Novel approaches toward early diagnosis of islet allograft rejection (Journal article)

Shapiro, A. M./ Hao, E. G./ Lakey, J. R./ Yakimets, W. J./ Churchill, T. A./ Mitlianga, P. G./ Papadopoulos, G. K./ Elliott, J. F./ Rajotte, R. V./ Kneteman, N. M.


BACKGROUND: The inability to diagnose early rejection of an islet allograft has previously proved to be a major impediment to progress in clinical islet transplantation. The need to detect early rejection will become even more relevant as new tolerance-inducing protocols are evaluated in the clinic. We explored three novel approaches toward development of early diagnostic markers of islet rejection after islet allotransplantation. METHODS: (a) Canine islet allograft transplant recipients were immunosuppressed for 1 month, then therapy was withdrawn. Serum glutamic acid decarboxylase antigen (GAD65), an endogenous islet protein, was monitored daily with a CO2 release assay. (b) Rodent islets were genetically engineered to express a unique foreign protein (beta-galactosidase) by using adenoviral vectors, and after allograft transplantation, the viral-specific protein was measured in serum using optical luminescence. (c) Rodents receiving islet allografts were immunosuppressed temporarily, and daily glucose tolerance tests were followed until graft failure occurred. RESULTS: (a) Although serum monitoring of GAD65 antigen demonstrated elevated levels preceding loss of graft function in preliminary studies, the effect was not reproducible in all animals. (b) Genetically engineered rodent islets demonstrated normal insulin kinetics in vitro (insulin stimulation index 2.57+/-0.2 vs. 2.95+/-0.3 for control islets, P=ns), and purified viral protein products had a stable half-life of 8 hr in vivo. After islet allotransplantation, there were two peak elevations in serum viral proteins, confirming that an intra-islet "sentinel signal" could be detected serologically during acute rejection. There was no lead-time ahead of hyperglycemia, however. (c) Daily sequential intravenous glucose tolerance (IVGT) tests demonstrated evidence of allograft dysfunction (decline in KG) with a 2-day lead time to hyperglycemia (2.58+/-0.3 vs. 1.63+/-0.2%/min, respectively, P<0.001), with an accuracy of 89%, sensitivity of 78%, and specificity of 95%. CONCLUSIONS: Of the three diagnostic tests, metabolic assessment with an abbreviated IVGT was the most effective method of demonstrating early islet dysfunction due to rejection.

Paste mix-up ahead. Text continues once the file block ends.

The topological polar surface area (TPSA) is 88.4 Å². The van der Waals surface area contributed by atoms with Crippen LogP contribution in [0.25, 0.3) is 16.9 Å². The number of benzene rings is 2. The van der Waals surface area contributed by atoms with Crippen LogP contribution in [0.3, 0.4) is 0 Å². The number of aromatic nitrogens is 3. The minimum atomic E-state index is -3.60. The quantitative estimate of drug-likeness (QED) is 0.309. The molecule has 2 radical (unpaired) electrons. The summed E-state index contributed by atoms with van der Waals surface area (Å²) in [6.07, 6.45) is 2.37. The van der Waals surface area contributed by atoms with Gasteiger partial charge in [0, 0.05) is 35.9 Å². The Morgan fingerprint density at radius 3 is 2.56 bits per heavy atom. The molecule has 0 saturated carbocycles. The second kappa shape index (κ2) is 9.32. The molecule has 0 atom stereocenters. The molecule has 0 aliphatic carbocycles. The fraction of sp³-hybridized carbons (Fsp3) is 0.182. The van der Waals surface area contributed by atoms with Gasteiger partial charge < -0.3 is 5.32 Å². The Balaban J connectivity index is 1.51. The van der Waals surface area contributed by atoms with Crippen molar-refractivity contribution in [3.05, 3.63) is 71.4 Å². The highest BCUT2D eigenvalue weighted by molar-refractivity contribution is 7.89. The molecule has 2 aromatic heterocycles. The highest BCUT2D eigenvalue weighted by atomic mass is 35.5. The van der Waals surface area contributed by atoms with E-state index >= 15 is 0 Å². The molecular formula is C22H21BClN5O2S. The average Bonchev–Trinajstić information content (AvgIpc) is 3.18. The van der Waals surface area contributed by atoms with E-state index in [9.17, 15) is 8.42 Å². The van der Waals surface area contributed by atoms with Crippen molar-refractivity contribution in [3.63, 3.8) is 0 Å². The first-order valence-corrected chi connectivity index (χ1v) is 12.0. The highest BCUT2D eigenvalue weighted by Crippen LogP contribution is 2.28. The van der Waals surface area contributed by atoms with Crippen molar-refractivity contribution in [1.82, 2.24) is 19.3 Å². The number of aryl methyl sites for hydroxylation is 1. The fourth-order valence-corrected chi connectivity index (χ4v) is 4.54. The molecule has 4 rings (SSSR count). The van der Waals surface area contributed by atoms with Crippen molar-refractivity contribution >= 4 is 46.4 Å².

Institution and School/Department of submitter: Πανεπιστήμιο Ιωαννίνων. Σχολή Επιστημών Υγείας. Τμήμα Ιατρικής
Keywords: Animals,Biological Markers/blood,Diabetes Mellitus, Experimental/physiopathology/surgery,Dogs,Glucose Tolerance Test,Glutamate Decarboxylase/blood,Graft Rejection/blood/*diagnosis,Islets of Langerhans/physiopathology,*Islets of Langerhans Transplantation,Isoenzymes/blood,Male,Rats,Rats, Inbred Lew,Rats, Inbred WF,Transplantation, Homologous,beta-Galactosidase/blood
URI: http://olympias.lib.uoi.gr/jspui/handle/123456789/19704
ISSN: 0041-1337
Link: http://www.ncbi.nlm.nih.gov/pubmed/11455247
Appears in Collections:Άρθρα σε επιστημονικά περιοδικά ( Ανοικτά)

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